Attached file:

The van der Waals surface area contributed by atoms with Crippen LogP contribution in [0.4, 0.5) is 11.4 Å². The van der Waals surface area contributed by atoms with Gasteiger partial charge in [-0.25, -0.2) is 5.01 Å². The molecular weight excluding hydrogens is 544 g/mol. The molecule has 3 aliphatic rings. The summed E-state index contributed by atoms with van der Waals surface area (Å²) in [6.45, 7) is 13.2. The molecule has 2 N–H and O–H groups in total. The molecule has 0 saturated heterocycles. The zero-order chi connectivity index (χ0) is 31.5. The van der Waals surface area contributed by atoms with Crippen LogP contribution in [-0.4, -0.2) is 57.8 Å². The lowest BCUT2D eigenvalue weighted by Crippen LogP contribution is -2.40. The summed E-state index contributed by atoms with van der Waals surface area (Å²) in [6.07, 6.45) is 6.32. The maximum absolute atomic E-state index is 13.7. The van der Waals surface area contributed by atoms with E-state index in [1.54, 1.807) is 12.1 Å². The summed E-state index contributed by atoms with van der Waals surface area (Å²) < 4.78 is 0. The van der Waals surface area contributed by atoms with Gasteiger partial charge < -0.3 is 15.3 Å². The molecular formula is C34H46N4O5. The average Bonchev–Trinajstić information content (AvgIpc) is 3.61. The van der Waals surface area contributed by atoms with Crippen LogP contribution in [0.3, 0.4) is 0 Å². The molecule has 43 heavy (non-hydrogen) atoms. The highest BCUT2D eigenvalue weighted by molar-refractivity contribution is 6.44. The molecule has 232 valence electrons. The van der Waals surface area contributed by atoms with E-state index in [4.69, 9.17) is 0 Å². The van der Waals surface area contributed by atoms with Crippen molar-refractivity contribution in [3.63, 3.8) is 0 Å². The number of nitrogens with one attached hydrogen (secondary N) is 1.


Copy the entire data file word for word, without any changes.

The van der Waals surface area contributed by atoms with Crippen LogP contribution in [0.4, 0.5) is 11.4 Å². The van der Waals surface area contributed by atoms with Gasteiger partial charge in [-0.25, -0.2) is 5.01 Å². The molecular weight excluding hydrogens is 544 g/mol. The molecule has 3 aliphatic rings. The summed E-state index contributed by atoms with van der Waals surface area (Å²) in [6.45, 7) is 13.2. The molecule has 2 N–H and O–H groups in total. The molecule has 0 saturated heterocycles. The zero-order chi connectivity index (χ0) is 31.5. The van der Waals surface area contributed by atoms with Crippen LogP contribution in [-0.4, -0.2) is 57.8 Å². The lowest BCUT2D eigenvalue weighted by Crippen LogP contribution is -2.40. The summed E-state index contributed by atoms with van der Waals surface area (Å²) in [6.07, 6.45) is 6.32. The maximum absolute atomic E-state index is 13.7. The van der Waals surface area contributed by atoms with E-state index in [1.54, 1.807) is 12.1 Å². The summed E-state index contributed by atoms with van der Waals surface area (Å²) < 4.78 is 0. The van der Waals surface area contributed by atoms with Gasteiger partial charge < -0.3 is 15.3 Å². The molecular formula is C34H46N4O5. The average Bonchev–Trinajstić information content (AvgIpc) is 3.61. The van der Waals surface area contributed by atoms with Crippen LogP contribution in [0.3, 0.4) is 0 Å². The molecule has 43 heavy (non-hydrogen) atoms. The highest BCUT2D eigenvalue weighted by molar-refractivity contribution is 6.44. The molecule has 232 valence electrons. The van der Waals surface area contributed by atoms with E-state index in [4.69, 9.17) is 0 Å². The van der Waals surface area contributed by atoms with Crippen molar-refractivity contribution in [3.63, 3.8) is 0 Å². The number of nitrogens with one attached hydrogen (secondary N) is 1.